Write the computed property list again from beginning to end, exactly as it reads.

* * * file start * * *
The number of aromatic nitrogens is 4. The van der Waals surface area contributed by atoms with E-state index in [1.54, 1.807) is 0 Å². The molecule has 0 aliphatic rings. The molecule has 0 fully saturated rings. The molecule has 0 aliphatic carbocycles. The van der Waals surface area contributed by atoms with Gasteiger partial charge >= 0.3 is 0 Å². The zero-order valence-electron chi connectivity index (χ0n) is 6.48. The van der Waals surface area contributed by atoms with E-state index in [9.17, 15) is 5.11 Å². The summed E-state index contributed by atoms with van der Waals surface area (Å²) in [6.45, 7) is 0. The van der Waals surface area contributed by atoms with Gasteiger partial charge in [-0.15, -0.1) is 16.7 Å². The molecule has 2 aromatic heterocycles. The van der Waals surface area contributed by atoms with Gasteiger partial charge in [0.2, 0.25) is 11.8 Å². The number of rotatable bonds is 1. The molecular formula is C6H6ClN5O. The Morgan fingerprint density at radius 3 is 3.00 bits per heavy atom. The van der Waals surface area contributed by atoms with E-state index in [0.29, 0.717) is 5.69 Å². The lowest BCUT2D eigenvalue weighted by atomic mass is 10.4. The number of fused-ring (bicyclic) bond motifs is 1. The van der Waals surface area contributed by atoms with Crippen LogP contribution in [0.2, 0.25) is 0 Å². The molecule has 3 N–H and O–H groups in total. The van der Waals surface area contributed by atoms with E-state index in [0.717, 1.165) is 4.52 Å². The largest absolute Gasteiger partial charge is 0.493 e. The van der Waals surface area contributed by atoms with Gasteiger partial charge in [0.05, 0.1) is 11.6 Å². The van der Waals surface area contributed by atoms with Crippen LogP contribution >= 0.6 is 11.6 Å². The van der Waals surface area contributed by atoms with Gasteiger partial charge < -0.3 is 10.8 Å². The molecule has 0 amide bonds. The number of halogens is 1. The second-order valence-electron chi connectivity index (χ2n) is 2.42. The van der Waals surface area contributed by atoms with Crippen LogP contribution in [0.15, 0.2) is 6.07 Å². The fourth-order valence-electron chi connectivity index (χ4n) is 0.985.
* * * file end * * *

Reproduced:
The number of aromatic nitrogens is 4. The van der Waals surface area contributed by atoms with E-state index in [1.54, 1.807) is 0 Å². The molecule has 0 aliphatic rings. The molecule has 0 fully saturated rings. The molecule has 0 aliphatic carbocycles. The van der Waals surface area contributed by atoms with Gasteiger partial charge >= 0.3 is 0 Å². The zero-order valence-electron chi connectivity index (χ0n) is 6.48. The van der Waals surface area contributed by atoms with E-state index in [9.17, 15) is 5.11 Å². The summed E-state index contributed by atoms with van der Waals surface area (Å²) in [6.45, 7) is 0. The van der Waals surface area contributed by atoms with Gasteiger partial charge in [-0.15, -0.1) is 16.7 Å². The molecule has 2 aromatic heterocycles. The van der Waals surface area contributed by atoms with Gasteiger partial charge in [0.2, 0.25) is 11.8 Å². The number of rotatable bonds is 1. The molecular formula is C6H6ClN5O. The Morgan fingerprint density at radius 3 is 3.00 bits per heavy atom. The van der Waals surface area contributed by atoms with E-state index in [0.29, 0.717) is 5.69 Å². The lowest BCUT2D eigenvalue weighted by atomic mass is 10.4. The number of fused-ring (bicyclic) bond motifs is 1. The van der Waals surface area contributed by atoms with Crippen LogP contribution in [0.2, 0.25) is 0 Å². The molecule has 3 N–H and O–H groups in total. The van der Waals surface area contributed by atoms with E-state index in [0.717, 1.165) is 4.52 Å². The largest absolute Gasteiger partial charge is 0.493 e. The van der Waals surface area contributed by atoms with Gasteiger partial charge in [0.05, 0.1) is 11.6 Å². The van der Waals surface area contributed by atoms with Crippen LogP contribution >= 0.6 is 11.6 Å². The van der Waals surface area contributed by atoms with Gasteiger partial charge < -0.3 is 10.8 Å². The molecule has 0 amide bonds. The number of halogens is 1. The second-order valence-electron chi connectivity index (χ2n) is 2.42. The van der Waals surface area contributed by atoms with Crippen LogP contribution in [0.15, 0.2) is 6.07 Å². The fourth-order valence-electron chi connectivity index (χ4n) is 0.985.